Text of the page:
Customer service challenges essential for social media marketing
Serving customers well, with excellence, is one of the most demanding challenges of any contemporary company, and is also their greatest source of opportunities, especially with the rise of social networks. The quality of care that the companies give the client reveals their true management orientation and the values of their organizational culture.
- Attention is not the same as serviceAtender is not equal to attend well
- Attention is the way you give service to work
- Attention is the human component of the service
- Attention impacts customers more than service
If you are clear about these principles, you will be easier to understand the challenges that any company has to offer better customer service through social networks.
These are 5 of the challenges that I consider to be most important:
Challenge 1: Be a person and socialize, with a willingness to dialogue with people about issues that go beyond the company.
Many managers find it difficult to understand this concept because they do not see a clear relationship with their business.
Being a person is not a common approach in the commercial world, especially because of the formal pressures implicit in financial goals.
A company is person when it treats each customer as an individual and not as one more of the pile, which is what most makes with their offers.
To interact properly in social networks, companies must be less self-centered and more flexible.
Challenge 2: Transmit feelings, in an authentic way, through virtual means, where people fundamentally form an image of you for what you write.
In communicating emotions, human beings value the messages we perceive like this: 7% to the verbal; and 93% to non-verbal (38% vocal and 55% corporal, with an emphasis on the facial).
Therefore, written communication of feelings is much more complex and ambiguous than face-to-face or telephone communication.
That is, there are many risks that written messages that involute emotions are misinterpreted.
In this sense, it is advisable to avoid discussions and clarifications in writing: they generate a lot of rework. And the written ironies are also often misunderstood.
Challenge 3: To listen empathically, humbly and without prejudice, to seek to understand clients, their real needs and concerns, and learn from them.
If, on average, people only understand and remember 20% of what they hear, how much do companies actually listen to their customers?
Listening with real empathy challenges the maturity, patience, humility and authenticity of both companies and people.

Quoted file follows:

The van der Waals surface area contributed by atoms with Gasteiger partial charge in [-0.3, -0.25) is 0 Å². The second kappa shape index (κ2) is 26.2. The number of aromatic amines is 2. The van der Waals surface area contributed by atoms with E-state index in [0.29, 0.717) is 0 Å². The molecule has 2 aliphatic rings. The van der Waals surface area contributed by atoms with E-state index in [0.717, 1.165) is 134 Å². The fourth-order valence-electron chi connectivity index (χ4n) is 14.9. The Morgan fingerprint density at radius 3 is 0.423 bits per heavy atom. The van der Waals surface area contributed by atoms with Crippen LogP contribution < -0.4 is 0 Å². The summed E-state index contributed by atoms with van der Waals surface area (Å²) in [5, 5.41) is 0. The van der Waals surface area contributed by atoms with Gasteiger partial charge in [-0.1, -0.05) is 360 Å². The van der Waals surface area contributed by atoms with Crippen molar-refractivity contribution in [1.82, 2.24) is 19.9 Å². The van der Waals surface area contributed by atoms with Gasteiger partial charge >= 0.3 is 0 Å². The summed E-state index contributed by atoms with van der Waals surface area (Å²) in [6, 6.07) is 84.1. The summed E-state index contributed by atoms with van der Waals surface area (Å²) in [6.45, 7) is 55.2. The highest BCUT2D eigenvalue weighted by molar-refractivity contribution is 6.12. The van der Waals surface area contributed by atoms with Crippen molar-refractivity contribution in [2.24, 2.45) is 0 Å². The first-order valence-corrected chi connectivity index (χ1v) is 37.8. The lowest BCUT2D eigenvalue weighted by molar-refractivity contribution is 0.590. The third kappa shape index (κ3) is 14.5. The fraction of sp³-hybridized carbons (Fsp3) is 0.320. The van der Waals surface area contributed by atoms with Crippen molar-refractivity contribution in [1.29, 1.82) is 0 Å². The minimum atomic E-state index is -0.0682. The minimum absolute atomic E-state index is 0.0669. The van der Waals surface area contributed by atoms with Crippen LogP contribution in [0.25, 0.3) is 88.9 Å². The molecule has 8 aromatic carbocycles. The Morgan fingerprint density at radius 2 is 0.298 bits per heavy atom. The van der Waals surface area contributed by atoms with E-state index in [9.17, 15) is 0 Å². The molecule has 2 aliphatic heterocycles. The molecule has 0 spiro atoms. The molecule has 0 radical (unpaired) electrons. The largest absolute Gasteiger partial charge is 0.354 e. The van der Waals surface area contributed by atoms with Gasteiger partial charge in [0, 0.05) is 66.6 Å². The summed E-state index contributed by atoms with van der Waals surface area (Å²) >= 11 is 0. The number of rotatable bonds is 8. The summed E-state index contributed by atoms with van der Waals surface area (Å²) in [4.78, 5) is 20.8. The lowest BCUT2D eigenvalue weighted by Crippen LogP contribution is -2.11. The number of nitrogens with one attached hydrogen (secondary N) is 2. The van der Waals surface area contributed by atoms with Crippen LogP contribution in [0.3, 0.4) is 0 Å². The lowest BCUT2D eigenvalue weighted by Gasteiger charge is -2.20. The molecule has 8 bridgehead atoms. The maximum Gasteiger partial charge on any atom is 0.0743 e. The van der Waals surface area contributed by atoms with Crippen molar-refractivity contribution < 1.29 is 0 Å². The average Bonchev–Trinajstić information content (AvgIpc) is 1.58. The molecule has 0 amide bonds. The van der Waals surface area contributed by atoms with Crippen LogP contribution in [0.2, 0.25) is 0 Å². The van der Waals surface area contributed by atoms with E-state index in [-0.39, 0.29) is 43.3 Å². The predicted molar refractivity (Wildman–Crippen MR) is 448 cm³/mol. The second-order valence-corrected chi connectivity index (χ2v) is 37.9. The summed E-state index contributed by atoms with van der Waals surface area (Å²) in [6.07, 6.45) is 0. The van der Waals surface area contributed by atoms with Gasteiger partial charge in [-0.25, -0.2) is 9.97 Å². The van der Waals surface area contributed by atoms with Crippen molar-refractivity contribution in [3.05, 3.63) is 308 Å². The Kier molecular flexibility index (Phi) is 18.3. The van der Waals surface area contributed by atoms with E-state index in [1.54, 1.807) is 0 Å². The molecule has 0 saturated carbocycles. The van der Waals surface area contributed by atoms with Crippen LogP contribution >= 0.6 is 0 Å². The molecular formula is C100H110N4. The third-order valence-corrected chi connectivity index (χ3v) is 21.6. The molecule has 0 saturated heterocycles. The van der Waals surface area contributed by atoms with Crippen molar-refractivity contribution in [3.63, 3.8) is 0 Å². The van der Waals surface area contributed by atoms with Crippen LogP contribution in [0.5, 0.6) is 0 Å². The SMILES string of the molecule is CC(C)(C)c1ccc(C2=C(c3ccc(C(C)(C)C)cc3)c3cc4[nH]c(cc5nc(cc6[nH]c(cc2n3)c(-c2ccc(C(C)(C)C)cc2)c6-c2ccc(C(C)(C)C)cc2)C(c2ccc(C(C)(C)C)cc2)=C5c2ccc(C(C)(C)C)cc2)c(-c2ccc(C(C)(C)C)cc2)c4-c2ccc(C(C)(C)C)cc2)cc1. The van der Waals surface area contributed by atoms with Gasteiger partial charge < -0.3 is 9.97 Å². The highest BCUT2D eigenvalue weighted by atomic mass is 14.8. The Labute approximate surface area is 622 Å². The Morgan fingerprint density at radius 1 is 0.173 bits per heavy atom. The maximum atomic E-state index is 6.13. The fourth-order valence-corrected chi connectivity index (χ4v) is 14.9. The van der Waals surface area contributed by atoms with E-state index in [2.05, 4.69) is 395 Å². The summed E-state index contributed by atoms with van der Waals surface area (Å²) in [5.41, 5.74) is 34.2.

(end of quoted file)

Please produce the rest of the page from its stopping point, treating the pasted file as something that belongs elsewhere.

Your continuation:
There are companies so deaf, they hire market research to tell you what customers already tell you, daily, in their various channels of interaction.
Companies that listen best develop the habit of asking their clients, all the time, about their performance. They also have the ability to act immediately with the suggestions and comments they receive.
Challenge 4: Co-manage with clients, taking advantage of their questions, suggestions or complaints.
Social networks test the managerial will to make improvements or changes in products or services. Customers always offer you valuable information in this regard.
For many companies, it is a great opportunity to save on operations and market research, by having clients report on various aspects of the business that can be improved.
To improve the attention, co-creating with the 2.0 clients, it is necessary to give them protagonism and to develop the humility necessary to ask without prejudices.
Among the daily values of your organization is asking for help publicly? Look at the amount of ideas customers have given Starbucks free of charge.
Challenge 5: Professional management of errors and complaints.
This is one of the 5 most important expectations that customers have when faced with a service company.
Customers do not expect mistakes. They know that humans do them. His biggest concern is about the company’s reaction when he makes a mistake or faces a legitimate complaint.
Does the company have a real disposition to recognize and correct their mistakes? … Do your company “pelotean” customers from one department to another without attending to their requests? … How far do companies actually follow up on them? relevant customer complaints?
Companies can simply act reactively when there are crises or “fires.” But they can also decide to act proactively with the comments that customers give them.
When they have a culture of care and customer service, companies innovate much more and more quickly thanks to complaints and mistakes, because they have enormous strategic value.
What other customer service challenges do you think companies have in front of social networks?